Heterogeneous self-employment and subjective well-being. Evidence from Latin America.

Alexandra Cortés Aguilar (Universidad Industrial de Santander, Colombia)
Teresa M. García Muñoz (Universidad de Granada, España)
Ana I. Moro-Egido (Universidad de Granada, España)

This paper analyzes the relationship between labor status and individual satisfaction in Latin America. Existing evidence for developed countries shows that the self-employed report higher job satisfaction than the employed. The evidence, however, is less conclusive in terms of lifesatisfaction. Moreover, for Latin American countries, the evidence shows that self-employed individuals report lower life-satisfaction than employed individuals do. To clarify the effect of selfemployment on satisfaction, we use the Latinobarómetro survey 2007 for eighteen Latin American and Caribbean countries, considering the category self-employment as a heterogeneous category.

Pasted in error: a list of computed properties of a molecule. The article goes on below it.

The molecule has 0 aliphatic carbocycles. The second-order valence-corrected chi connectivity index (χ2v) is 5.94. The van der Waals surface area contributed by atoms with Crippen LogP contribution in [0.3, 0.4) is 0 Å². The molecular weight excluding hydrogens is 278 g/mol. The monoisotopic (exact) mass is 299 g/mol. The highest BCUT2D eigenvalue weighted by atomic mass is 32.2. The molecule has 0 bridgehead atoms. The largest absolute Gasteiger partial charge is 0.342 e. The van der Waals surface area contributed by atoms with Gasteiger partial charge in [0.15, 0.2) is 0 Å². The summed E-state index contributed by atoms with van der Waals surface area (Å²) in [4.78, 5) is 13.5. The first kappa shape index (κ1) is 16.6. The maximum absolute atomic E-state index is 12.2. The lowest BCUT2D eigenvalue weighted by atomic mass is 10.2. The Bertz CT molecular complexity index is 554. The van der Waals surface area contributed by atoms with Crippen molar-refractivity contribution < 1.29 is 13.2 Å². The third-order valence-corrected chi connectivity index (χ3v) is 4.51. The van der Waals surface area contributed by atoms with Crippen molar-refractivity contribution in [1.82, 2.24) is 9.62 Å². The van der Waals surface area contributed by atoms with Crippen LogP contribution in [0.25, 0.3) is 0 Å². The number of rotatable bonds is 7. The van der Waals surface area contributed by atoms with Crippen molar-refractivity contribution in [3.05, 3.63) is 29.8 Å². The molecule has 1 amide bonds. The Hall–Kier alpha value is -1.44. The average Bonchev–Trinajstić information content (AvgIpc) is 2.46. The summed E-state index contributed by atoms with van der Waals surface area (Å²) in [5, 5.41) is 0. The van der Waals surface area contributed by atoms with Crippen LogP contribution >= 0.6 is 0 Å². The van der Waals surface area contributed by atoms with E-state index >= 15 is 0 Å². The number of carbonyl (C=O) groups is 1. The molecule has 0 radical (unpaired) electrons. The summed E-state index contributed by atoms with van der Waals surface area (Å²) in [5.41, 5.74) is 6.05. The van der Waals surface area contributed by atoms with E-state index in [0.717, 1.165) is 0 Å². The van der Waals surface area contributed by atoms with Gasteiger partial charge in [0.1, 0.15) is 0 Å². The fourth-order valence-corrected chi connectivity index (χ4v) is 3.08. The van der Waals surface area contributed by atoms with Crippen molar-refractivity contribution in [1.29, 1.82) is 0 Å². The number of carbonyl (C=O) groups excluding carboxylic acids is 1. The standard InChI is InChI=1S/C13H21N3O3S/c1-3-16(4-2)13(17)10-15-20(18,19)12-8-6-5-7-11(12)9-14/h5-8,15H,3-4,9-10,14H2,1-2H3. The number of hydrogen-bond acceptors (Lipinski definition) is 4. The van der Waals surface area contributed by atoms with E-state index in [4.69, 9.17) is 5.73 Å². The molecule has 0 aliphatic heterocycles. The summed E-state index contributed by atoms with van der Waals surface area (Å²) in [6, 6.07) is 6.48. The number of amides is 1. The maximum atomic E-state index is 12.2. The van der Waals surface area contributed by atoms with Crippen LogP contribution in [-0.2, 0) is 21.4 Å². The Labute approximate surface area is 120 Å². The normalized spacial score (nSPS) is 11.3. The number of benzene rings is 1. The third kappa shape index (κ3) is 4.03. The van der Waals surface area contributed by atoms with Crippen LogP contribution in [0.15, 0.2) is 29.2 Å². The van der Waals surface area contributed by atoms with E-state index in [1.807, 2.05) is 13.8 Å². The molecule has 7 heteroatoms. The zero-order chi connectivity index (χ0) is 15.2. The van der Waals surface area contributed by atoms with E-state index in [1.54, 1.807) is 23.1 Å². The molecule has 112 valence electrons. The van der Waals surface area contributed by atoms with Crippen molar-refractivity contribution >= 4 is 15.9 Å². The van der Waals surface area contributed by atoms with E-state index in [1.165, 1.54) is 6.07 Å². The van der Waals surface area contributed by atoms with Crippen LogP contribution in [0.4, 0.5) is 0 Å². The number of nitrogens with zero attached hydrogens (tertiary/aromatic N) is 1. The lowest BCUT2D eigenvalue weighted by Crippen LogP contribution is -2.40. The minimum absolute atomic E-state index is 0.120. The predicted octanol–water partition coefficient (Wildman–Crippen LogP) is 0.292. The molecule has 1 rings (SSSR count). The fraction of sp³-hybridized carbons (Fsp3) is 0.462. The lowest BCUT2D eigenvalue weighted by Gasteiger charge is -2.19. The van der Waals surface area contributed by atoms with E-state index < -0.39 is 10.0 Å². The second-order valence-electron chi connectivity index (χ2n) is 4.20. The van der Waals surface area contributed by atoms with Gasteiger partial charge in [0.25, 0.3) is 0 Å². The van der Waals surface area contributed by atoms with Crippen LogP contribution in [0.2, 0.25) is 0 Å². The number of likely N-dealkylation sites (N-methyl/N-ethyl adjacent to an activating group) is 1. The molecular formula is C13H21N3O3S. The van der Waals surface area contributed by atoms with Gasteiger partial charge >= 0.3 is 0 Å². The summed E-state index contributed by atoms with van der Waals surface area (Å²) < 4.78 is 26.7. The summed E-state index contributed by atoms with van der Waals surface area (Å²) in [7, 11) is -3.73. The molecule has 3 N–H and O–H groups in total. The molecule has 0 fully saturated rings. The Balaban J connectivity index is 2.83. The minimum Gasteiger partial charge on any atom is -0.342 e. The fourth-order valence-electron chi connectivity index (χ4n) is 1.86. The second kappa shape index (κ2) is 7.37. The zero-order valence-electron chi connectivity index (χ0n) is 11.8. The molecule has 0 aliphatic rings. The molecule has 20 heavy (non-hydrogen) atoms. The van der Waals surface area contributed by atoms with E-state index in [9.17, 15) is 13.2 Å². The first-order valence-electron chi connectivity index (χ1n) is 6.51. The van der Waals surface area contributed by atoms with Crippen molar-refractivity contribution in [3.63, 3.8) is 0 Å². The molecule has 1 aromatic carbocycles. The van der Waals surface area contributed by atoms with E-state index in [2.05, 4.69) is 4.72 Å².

Additionally, we control for the distinction between necessity and opportunity self-employed. Contrary to existing evidence, we find that not all self-employed individuals are more satisfied than employed individuals. Specifically, we find evidence revealing that, compared to workers in paid employment: (i) precarious self-employed workers are as satisfied as the employed with their life but less with job and household income; (ii) self-employed professionals are more satisfied than the employed only with their incomes; (iii) business owners are more satisfied with their lives, income and job; and (iv) self-employed famers and fisherman are less satisfied with their jobs and income.



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